As the late Freddie Mercury of Queen sang, another one bites the dust. Anthony Cheung Bing-leung was supposed to be the sure thing, the man with the right academic and public service records, that rare public figure with a pan-democratic background whom Beijing could trust.
But MTR-gate now looks set to dent Cheung's rock-solid reputation, perhaps irreparably. It appears the transport and housing chief knew about a possible delay with the MTR's massive HK$67 billion high-speed railway linking Hong Kong with Guangzhou as early as last November. Yet he feigned surprise when the rail operator finally revealed last month that the delay would be at least two years, until 2017. Hitherto one of the few policy secretaries from within the troubled Leung Chun-ying administration who enjoyed a degree of public confidence, he could face the media without provoking too much hostility. Not any more.
The bureau claims it was ready to disclose the delay to lawmakers late last year but was asked by MTR chief executive Jay Walder not to do so. Cheung said he wanted to give the MTR "the benefit of the doubt" as some senior engineers were optimistic that any delays would be minor. Could Cheung really have been so naive? Surely he must have realised he would be dragged down with the MTR when people learned about his prior knowledge, as we do now.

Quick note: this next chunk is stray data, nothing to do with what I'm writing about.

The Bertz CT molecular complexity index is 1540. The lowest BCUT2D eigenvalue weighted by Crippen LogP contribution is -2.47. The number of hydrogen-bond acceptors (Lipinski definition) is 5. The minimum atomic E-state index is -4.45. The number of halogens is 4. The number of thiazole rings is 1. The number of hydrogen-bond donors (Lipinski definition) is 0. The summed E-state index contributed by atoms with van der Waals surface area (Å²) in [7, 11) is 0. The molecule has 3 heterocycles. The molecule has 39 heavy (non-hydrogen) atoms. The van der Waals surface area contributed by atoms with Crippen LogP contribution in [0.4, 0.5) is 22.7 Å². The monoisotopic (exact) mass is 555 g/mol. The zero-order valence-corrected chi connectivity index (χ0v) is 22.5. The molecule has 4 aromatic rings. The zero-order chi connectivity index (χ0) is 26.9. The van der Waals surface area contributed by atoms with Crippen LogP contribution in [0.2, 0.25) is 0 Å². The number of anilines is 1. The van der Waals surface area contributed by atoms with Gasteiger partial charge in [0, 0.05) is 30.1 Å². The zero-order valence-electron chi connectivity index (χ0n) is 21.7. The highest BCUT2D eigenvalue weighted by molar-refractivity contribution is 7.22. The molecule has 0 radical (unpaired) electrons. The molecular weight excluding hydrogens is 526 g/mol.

To compound his bad judgment, his bureau helped secure the appointment of Professor Lee Chack-fan, a former University of Hong Kong pro-vice-chancellor, to head a panel to investigate the delays. Lee promptly resigned after it was revealed he was an independent non-executive director of Paul Y Engineering, a key contractor for MTR's troubled West Kowloon terminus. Two top MTR managers have quit over the delay. But a few pan-democratic lawmakers are calling for more heads to roll, including Walder's, and are threatening to invoke Legco's special powers to investigate.
There's no need for the pan-dems to waste time grandstanding. We already know this massive project was compromised from the start and the delays now looked inevitable, regardless of when and whether Cheung knew about it. Let's just hope there won't be further delays down the road.